MS.Weather and Climate

MS.Weather and Climate

Students who demonstrate understanding can:

MS-ESS2-5. Collect data to provide evidence for how the motions and complex interactions of air masses results in changes in weather conditions. [Clarification Statement: Emphasis is on how air masses flow from regions of high pressure to low pressure, causing weather (defined by temperature, pressure, humidity, precipitation, and wind) at a fixed location to change over time, and how sudden changes in weather can result when different air masses collide. Emphasis is on how weather can be predicted within probabilistic ranges. Examples of data can be provided to students (such as weather maps, diagrams, and visualizations) or obtained through laboratory experiments (such as with condensation).] [Assessment Boundary: Assessment does not include recalling the names of cloud types or weather symbols used on weather maps or the reported diagrams from weather stations.]
MS-ESS2-6. Develop and use a model to describe how unequal heating and rotation of the Earth cause patterns of atmospheric and oceanic circulation that determine regional climates. [Clarification Statement: Emphasis is on how patterns vary by latitude, altitude, and geographic land distribution. Emphasis of atmospheric circulation is on the sunlight-driven latitudinal banding, the Coriolis effect, and resulting prevailing winds; emphasis of ocean circulation is on the transfer of heat by the global ocean convection cycle, which is constrained by the Coriolis effect and the outlines of continents. Examples of models can be diagrams, maps and globes, or digital representations.] [Assessment Boundary: Assessment does not include the dynamics of the Coriolis effect.]
MS-ESS3-5. Ask questions to clarify evidence of the factors that have caused the rise in global temperatures over the past century. [Clarification Statement: Examples of factors include human activities (such as fossil fuel combustion, cement production, and agricultural activity) and natural processes (such as changes in incoming solar radiation or volcanic activity). Examples of evidence can include tables, graphs, and maps of global and regional temperatures, atmospheric levels of gases such as carbon dioxide and methane, and the rates of human activities. Emphasis is on the major role that human activities play in causing the rise in global temperatures.]
The performance expectations above were developed using the following elements from the NRC document A Framework for K-12 Science Education:

Science and Engineering Practices

Asking Questions and Defining Problems

Asking questions and defining problems in grades 6–8 builds on grades K–5 experiences and progresses to specifying relationships between variables, and clarifying arguments and models.

Developing and Using Models

Modeling in 6–8 builds on K–5 experiences and progresses to developing, using, and revising models to describe, test, and predict more abstract phenomena and design systems.

Planning and Carrying Out Investigations

Planning and carrying out investigations in 6-8 builds on K-5 experiences and progresses to include investigations that use multiple variables and provide evidence to support explanations or solutions.

Disciplinary Core Ideas

ESS2.C: The Roles of Water in Earth's Surface Processes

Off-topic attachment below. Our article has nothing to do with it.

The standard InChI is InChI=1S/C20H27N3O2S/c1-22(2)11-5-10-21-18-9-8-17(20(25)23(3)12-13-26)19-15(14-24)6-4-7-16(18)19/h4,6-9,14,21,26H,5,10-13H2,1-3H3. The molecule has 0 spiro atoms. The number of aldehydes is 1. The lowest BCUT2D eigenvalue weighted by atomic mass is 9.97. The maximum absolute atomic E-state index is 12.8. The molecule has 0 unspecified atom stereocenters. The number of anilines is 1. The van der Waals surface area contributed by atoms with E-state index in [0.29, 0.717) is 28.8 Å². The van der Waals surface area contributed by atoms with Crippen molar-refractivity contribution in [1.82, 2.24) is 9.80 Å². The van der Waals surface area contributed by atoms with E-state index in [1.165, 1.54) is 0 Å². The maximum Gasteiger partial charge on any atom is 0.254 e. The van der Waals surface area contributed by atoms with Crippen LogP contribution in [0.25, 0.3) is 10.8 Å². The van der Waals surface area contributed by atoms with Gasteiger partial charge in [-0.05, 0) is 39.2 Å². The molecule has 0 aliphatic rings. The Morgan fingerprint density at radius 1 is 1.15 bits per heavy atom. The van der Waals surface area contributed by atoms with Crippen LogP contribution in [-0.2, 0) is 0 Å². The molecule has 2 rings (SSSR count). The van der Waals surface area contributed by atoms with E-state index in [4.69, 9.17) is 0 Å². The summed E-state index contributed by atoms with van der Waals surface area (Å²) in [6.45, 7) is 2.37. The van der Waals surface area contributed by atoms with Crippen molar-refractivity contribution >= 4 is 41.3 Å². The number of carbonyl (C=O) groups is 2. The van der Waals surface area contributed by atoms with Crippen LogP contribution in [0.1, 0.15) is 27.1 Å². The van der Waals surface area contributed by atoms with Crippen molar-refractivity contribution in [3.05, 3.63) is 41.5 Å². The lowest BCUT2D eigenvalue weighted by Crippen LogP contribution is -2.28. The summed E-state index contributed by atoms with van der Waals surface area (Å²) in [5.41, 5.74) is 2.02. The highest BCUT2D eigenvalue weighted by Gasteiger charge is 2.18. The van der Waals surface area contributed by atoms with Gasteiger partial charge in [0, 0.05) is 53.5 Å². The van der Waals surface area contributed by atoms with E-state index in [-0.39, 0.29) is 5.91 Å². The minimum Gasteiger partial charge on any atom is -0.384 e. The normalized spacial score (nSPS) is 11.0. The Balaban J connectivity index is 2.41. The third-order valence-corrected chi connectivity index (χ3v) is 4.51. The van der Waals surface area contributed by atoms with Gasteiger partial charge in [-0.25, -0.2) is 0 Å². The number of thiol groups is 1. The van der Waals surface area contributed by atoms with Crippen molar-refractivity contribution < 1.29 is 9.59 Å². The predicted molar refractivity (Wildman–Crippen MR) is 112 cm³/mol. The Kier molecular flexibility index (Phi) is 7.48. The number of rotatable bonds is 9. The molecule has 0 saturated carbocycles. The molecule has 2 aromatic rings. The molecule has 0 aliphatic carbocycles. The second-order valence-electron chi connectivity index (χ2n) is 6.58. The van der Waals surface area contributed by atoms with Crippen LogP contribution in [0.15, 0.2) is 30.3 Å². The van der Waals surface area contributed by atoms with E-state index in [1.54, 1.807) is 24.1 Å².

ESS2.D: Weather and Climate

ESS3.D: Global Climate Change

Crosscutting Concepts

Cause and Effect

Systems and System Models

Stability and Change

Connections to other DCIs in this grade-band:

MS.PS1.A (MS-ESS2-5); MS.PS2.A (MS-ESS2-5),(MS-ESS2-6); MS.PS3.A (MS-ESS2-5); MS.PS3.B (MS-ESS2-5),(MS-ESS2-6); MS.PS4.B (MS-ESS2-6)

Articulation of DCIs across grade-bands:

3.PS2.A (MS-ESS2-6); 3.ESS2.D (MS-ESS2-5),(MS-ESS2-6); 5.ESS2.A (MS-ESS2-5),(MS-ESS2-6); HS.PS2.B (MS-ESS2-6); HS.PS3.B (MS-ESS2-6),(MS-ESS3-5); HS.PS3.D (MS-ESS2-6); HS.PS4.B (MS-ESS3-5); HS.ESS1.B (MS-ESS2-6); HS.ESS2.A (MS-ESS2-6),(MS-ESS3-5); HS.ESS2.C (MS-ESS2-5); HS.ESS2.D (MS-ESS2-5),(MS-ESS2-6);(MS-ESS3-5); HS.ESS3.C (MS-ESS3-5); HS.ESS3.D (MS-ESS3-5);

Common Core State Standards Connections:

ELA/Literacy -
RST.6-8.1Cite specific textual evidence to support analysis of science and technical texts. (MS-ESS2-5),(MS-ESS3-5)
RST.6-8.9Compare and contrast the information gained from experiments, simulations, video, or multimedia sources with that gained from reading a text on the same topic. (MS-ESS2-5)
WHST.6-8.8Gather relevant information from multiple print and digital sources, using search terms effectively; assess the credibility and accuracy of each source; and quote or paraphrase the data and conclusions of others while avoiding plagiarism and following a standard format for citation. (MS-ESS2-5)
SL.8.5Integrate multimedia and visual displays into presentations to clarify information, strengthen claims and evidence, and add interest. (MS-ESS2-6)
Mathematics -
MP.2Reason abstractly and quantitatively. (MS-ESS2-5),(MS-ESS3-5)
6.NS.C.5Understand that positive and negative numbers are used together to describe quantities having opposite directions or values (e.g., temperature above/below zero, elevation above/below sea level, credits/debits, positive/negative electric charge); use positive and negative numbers to represent quantities in real-world contexts, explaining the meaning of 0 in each situation. (MS-ESS2-5)
6.EE.B.6Use variables to represent numbers and write expressions when solving a real-world or mathematical problem; understand that a variable can represent an unknown number, or, depending on the purpose at hand, any number in a specified set. (MS-ESS3-5)
7.EE.B.4Use variables to represent quantities in a real-world or mathematical problem, and construct simple equations and inequalities to solve problems by reasoning about the quantities. (MS-ESS3-5

MS.Weather and Climate

Students who demonstrate understanding can: